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Cardiologists lead national study on novel bleeding monitoring system

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Interventional cardiologists at Henry Ford Hospital led a national multi-center clinical study, dubbed the "SAFE-MCS" study, that evaluated the safety of complex, high-risk percutaneous coronary intervention (PCI) using mechanical circulatory support (MCS) and surveillance with the Early Bird Bleed Monitoring System (EBBMS).

PCI is a non-surgical procedure used to treat the blockages in a that opens narrowed or blocked sections of the artery, restoring blood flow to the heart.

"This study is the first of its kind to specifically evaluate bleeding complications in patients undergoing protected PCI," said Babar Basir, D.O., Director of Acute Mechanical Circulatory Support at Henry Ford Health and co-principal investigator of the study. "These findings are clinically significant and endorse the use of EBBMS for high-risk PCI patients who are receiving MCS support."

Dr. Basir presented the study's outcomes at the annual Cardiovascular Research Technologies (CRT) meeting, showcasing a significant reduction in severe bleeding events among monitored patients compared to historical data.

The study enrolled 203 patients across multiple U.S. locations, demonstrating the effectiveness of EBBMS in detecting and preventing bleeding complications during protected PCI procedures. Protected PCI or protected stenting is a widely accepted procedure using MCS to assist the pumping function of the heart temporarily.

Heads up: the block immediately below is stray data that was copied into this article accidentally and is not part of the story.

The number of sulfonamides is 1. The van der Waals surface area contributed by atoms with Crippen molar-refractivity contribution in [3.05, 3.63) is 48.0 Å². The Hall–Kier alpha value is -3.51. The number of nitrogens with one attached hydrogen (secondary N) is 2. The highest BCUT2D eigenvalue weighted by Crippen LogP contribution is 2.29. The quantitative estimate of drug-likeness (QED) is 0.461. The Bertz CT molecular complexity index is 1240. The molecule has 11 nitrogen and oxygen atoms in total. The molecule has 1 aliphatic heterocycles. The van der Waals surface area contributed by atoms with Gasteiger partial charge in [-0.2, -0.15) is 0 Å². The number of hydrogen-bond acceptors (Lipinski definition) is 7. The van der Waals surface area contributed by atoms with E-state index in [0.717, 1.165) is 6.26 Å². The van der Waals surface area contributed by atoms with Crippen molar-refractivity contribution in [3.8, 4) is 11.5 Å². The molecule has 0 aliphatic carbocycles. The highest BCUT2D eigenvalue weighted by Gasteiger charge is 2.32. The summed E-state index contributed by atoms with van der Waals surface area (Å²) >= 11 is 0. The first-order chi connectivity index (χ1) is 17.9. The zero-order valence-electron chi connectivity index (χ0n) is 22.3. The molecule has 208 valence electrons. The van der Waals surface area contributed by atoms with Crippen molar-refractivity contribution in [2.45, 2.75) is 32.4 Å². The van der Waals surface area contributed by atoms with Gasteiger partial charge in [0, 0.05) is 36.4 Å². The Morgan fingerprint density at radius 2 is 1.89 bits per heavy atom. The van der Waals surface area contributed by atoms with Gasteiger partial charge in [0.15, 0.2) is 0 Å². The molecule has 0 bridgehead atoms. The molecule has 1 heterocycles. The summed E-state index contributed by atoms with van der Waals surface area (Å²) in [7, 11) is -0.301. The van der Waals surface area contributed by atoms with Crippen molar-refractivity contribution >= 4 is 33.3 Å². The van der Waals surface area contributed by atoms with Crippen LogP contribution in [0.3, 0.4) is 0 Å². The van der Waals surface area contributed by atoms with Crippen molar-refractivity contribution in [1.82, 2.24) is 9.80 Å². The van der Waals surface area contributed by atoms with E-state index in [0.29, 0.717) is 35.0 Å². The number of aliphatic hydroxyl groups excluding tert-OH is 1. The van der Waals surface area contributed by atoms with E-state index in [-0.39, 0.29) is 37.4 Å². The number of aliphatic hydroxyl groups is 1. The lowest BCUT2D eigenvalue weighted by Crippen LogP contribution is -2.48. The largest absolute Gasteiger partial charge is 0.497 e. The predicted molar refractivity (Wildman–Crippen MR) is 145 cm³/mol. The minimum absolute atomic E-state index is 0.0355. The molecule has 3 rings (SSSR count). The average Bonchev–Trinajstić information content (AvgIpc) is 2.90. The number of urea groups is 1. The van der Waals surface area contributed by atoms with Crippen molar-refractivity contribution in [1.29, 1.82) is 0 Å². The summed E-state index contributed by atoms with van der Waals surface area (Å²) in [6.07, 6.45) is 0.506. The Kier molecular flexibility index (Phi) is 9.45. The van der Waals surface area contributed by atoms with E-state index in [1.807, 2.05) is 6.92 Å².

Brittany Fuller, M.D., an interventional cardiologist at Henry Ford Health, was the institutional principal investigator and the highest enroller in the study. "I'm proud of Henry Ford Health's leading contributions to this study that has demonstrated the ability to markedly lower bleeding complications," said Dr. Fuller.

The Early Bird device is the only FDA-approved system for bleed monitoring that represents a crucial advancement in reducing and improving patient outcomes during endovascular procedures. The significant reduction in bleeding complications in patients monitored by EBBMS in the study signals a positive step toward advancing bleed detection technology for better patient care.

"The SAFE-MCS results highlight the importance of monitoring patients for bleeding to prevent severe complications and improve patient outcomes," said Herb Aronow, M.D., M.P.H., medical director of Heart & Vascular Services at Henry Ford Health.

Provided by Henry Ford Health
Citation: Cardiologists lead national study on novel bleeding monitoring system (2024, March 14) retrieved 22 May 2024 from
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